Every child in school knows that trees absorb carbon dioxide from the atmosphere. Now, this scientific fact has been proven wrong.
Researchers from Western Sydney University, Australia, have concluded that trees do not store as much carbon as it was previously thought. The study, published in ‘Nature Climate Change’, also revealed that Eucalyptus trees may require added nutrients from the soil to grow and will take advantage of carbon dioxide in the atmosphere.
Researchers began to expose large areas of Eucalyptus forests to high levels of carbon dioxide and found that the gas increases the rate of photosynthesis but its level in stems, leaves and wood did not increase.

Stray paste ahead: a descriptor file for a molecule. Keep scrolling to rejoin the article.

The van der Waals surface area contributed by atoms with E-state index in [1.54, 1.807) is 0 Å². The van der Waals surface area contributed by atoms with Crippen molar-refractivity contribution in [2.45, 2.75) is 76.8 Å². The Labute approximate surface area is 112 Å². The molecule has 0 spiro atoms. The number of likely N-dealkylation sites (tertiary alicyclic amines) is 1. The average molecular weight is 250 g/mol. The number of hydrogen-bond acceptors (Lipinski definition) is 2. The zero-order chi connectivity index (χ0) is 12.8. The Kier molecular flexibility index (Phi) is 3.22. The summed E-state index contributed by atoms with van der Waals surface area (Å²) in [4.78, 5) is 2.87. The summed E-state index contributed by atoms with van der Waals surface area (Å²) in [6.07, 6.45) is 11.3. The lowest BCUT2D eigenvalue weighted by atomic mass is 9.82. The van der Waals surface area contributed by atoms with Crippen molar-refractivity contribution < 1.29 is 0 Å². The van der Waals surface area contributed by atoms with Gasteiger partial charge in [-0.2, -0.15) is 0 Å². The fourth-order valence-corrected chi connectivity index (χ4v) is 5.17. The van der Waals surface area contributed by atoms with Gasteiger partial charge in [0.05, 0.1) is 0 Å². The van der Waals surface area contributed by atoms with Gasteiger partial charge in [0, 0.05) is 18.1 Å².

David Ellsworth, a member of the team who undertook the study, commented:
The world pays a lot of attention to climate change modelling, including predictions on the amount of carbon that will be stored in trees. These reports are based on models and data taken largely from temperate forests where nutrients are in adequate supply, meaning that estimates on carbon absorption do not account for nutrient shortages on forest productivity.
The team also hinted that the global number of carbon storage in forests may be high because many tropical and sub-tropical forests exist on low-nutrient soils. Several greenhouse plants, like tomatoes and cucumbers, are also shot with CO2 to yield bigger, and faster, fruit.
The new research will surely dramatically impact the study of climate change and can provide better solutions for the same.